In Edward Enninful’s first cover story as the newly-minted editor-in-chief of British Vogue, he wrote that Adwoa Aboah, for him, is “the perfect Vogue girl.” As he put it: “There are a lot of beautiful girls in the world, and you are certainly one of the most beautiful. But with Gurls Talk, you also have a voice. You’re an activist, you’re helping guide young women, you’re modern, and you bring a sense of honesty to the industry we’re in.”
In 2015, Aboah founded Gurls Talk, an online platform that discusses everything from fashion to mental health. “There is this newfound love and space for activism within fashion,” she says in the magazine. “I never would have dreamt in a million years that I would have young girls coming up to me at Glastonbury or on the streets of LA, New York, London, and telling me how much Gurls Talk or seeing my picture in a magazine means to them, as a woman of colour.”
And it’s a sense of responsibility Aboah isn’t shying away from. On Wednesday, British Vogue announced her first assignment for the magazine as contributing editor: In a video for the site, she broke down the stigmas of mental health with Dr. Lauren Hazzouri, a licensed psychologist, founder of The Practice and partner of Gurls Talk. Hazzouri tells readers to harness the power in their voices by standing tall in who they are, making it easier to be accepted. Of her soon-to-be recurring column, Enninful said: “Adwoa’s work with Gurl’s Talk clearly shows that she has an authentic voice that speaks to a new generation about their hopes, fears, dreams and aspirations. Her monthly column will deal with how to navigate this modern world as a young woman of today.”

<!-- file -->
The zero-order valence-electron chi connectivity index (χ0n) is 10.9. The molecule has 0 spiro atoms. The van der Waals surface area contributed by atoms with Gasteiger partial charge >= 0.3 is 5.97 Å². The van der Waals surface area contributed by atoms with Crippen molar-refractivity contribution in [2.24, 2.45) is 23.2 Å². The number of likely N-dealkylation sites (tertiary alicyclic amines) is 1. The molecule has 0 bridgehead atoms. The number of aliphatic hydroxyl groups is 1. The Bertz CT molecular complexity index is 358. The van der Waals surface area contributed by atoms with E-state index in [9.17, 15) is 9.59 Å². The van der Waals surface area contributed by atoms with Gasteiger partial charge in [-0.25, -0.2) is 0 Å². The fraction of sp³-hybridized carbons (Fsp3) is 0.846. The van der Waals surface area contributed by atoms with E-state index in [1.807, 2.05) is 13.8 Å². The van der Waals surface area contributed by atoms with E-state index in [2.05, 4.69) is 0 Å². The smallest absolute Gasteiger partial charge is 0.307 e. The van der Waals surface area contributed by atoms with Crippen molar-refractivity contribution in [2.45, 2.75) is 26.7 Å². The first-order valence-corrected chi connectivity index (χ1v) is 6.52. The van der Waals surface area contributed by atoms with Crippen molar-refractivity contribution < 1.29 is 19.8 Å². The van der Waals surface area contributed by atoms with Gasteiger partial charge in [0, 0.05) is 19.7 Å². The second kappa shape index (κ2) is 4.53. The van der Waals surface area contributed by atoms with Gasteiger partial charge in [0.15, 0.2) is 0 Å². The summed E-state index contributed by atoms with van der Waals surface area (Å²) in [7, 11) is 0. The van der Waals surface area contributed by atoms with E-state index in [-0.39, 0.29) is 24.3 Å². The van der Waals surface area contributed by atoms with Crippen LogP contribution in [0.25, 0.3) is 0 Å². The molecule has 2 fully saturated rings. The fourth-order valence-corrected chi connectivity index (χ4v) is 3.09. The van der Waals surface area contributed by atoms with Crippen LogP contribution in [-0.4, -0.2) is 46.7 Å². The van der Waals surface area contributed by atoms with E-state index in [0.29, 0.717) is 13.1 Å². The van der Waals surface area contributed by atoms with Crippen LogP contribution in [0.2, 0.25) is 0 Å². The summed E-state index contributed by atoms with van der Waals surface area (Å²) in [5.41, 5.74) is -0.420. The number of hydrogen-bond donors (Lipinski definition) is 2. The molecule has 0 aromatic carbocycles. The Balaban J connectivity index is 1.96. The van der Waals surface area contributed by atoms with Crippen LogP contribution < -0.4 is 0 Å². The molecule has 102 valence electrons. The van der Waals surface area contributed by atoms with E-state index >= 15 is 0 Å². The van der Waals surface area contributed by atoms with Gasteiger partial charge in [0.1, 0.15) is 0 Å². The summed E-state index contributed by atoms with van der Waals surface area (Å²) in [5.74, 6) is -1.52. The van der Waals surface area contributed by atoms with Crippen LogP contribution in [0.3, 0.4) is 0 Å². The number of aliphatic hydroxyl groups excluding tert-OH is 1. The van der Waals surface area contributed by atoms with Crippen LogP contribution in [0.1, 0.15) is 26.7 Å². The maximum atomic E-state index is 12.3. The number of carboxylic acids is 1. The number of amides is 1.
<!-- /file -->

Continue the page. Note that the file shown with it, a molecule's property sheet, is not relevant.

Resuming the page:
On Thursday, Aboah is expanding her reach and influence even further by lending her voice to Google’s “Ask More” campaign, where she pushes people to think about what it means to ask more of themselves, and also of others. In the official announcement, she said: "Partnering with Google to support their message of ‘Ask More’ is a unique opportunity to challenge people to think about what it means to ask more of themselves, and also of others. It also connects with the messaging surrounding Gurls Talk — continuing the dialogue around open communication without stigma, censorship, and judgement. The partnership and film allowed a genuine and clear message to be the focus; ask questions and always challenge."
For the film, she wears an array of cool pieces from Christopher Kane, Vivienne Westwood, Molly Goddard, and Marques'Almeida. She also focuses on a few main themes that help bring the clothes to life: "image and what counts as normal; self-confidence, the impact of role models and deciding what’s acceptable." Watch the video below, and then ask yourself (just as Aboah would): Why don’t just celebrate being different?